MTSU shooting prompts examination of alert system - WKRN News 2

MTSU shooting prompts examination of alert system

While schools officials were waiting on accurate information, students think the initial alert should've been sent out faster. While schools officials were waiting on accurate information, students think the initial alert should've been sent out faster.

MURFREESBORO, Tenn. - Thousands of students, faculty and staff at Middle Tennessee State University count on an emergency alert system to keep them safe.

That system was put to the test on Valentine's Day after a student allegedly shot and injured another person on the MTSU campus.

While police searched for a shooting suspect on campus, MTSU officials scrambled to gather accurate information about the situation and send out mass texts, emails and voicemails.

Tom Tozer, director of MTSU's News and Public Affairs office told Nashville's News 2, "The idea is to get information out quickly, but as accurately as possible, too."

The first 911 call came in to police at 11:20 a.m. Monday. The first alert was sent out 32 minutes after the shooting occurred, at 11:52 a.m.

Tozer said, "That was taken up with conversation with the chief, with getting into the system, waiting for the system to come up, and determining how we were going to phrase the initial message."

Some students, like sophomore Christopher Kandt, think the initial alert about a shooting on campus should have been sent out much faster.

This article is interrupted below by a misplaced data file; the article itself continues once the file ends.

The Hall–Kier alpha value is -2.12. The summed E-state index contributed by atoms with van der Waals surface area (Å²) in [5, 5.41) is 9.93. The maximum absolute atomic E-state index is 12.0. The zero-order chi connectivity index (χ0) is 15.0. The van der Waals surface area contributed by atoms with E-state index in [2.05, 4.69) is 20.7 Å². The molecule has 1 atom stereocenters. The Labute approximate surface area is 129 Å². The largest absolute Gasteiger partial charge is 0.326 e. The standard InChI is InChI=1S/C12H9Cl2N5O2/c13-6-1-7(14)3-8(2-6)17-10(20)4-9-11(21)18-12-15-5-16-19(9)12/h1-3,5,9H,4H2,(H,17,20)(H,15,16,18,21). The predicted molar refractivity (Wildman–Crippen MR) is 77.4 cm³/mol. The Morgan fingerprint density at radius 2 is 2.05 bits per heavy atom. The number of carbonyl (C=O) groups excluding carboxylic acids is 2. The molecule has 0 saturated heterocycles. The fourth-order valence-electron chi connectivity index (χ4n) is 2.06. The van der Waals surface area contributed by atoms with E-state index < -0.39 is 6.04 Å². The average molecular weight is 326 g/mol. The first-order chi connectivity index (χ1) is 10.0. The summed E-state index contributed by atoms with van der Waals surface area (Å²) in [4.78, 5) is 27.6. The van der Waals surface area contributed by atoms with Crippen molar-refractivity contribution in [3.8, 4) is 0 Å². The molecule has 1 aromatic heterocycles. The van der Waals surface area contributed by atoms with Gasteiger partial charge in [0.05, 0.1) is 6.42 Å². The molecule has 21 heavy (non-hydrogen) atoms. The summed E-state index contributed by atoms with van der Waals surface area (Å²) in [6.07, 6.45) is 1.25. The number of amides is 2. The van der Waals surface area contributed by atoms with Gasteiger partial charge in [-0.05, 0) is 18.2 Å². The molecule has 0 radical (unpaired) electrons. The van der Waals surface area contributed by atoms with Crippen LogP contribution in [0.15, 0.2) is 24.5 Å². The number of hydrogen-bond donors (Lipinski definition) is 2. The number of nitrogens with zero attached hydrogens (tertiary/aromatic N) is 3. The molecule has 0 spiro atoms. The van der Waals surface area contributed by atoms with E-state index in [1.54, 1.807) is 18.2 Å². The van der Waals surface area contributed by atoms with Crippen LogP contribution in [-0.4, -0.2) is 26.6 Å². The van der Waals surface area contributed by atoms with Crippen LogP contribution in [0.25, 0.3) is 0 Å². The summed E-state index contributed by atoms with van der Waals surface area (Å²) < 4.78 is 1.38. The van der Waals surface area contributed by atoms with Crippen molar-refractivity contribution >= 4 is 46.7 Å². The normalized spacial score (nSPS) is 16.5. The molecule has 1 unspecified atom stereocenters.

"It's great to have the information," said Kandt. "Obviously it being there is a good thing, but the execution could be a little more efficient."

Since practically every student has a cell phone with them at all times, the university knows updated information is expected as soon as possible.

But in a situation where they rely on the police to confirm what is happening, Tozer said the process can sometimes take a little longer.

"You can't prevent those moments of just everybody kind of wondering and guessing," said Tozer. "If we put out inaccurate information quickly, that does more damage than putting out something accurate with a little bit more time."

University officials met in the 24 hours following the shooting to talk about how the system worked and told Nashville's News 2 they are generally happy with the result.

"There's always opportunities for refinement and improvement, and we'll work on those things," added Tozer.

MTSU began using this alert system in September 2007.

Murfreesboro police said Monday's shooting stemmed from an argument between MTSU junior Justin Macklin and non-student Austin Morrow.

They said Macklin shot Morrow in the hand.

Macklin was booked into the Rutherford County jail on charges of aggravated assault and possession of marijuana.

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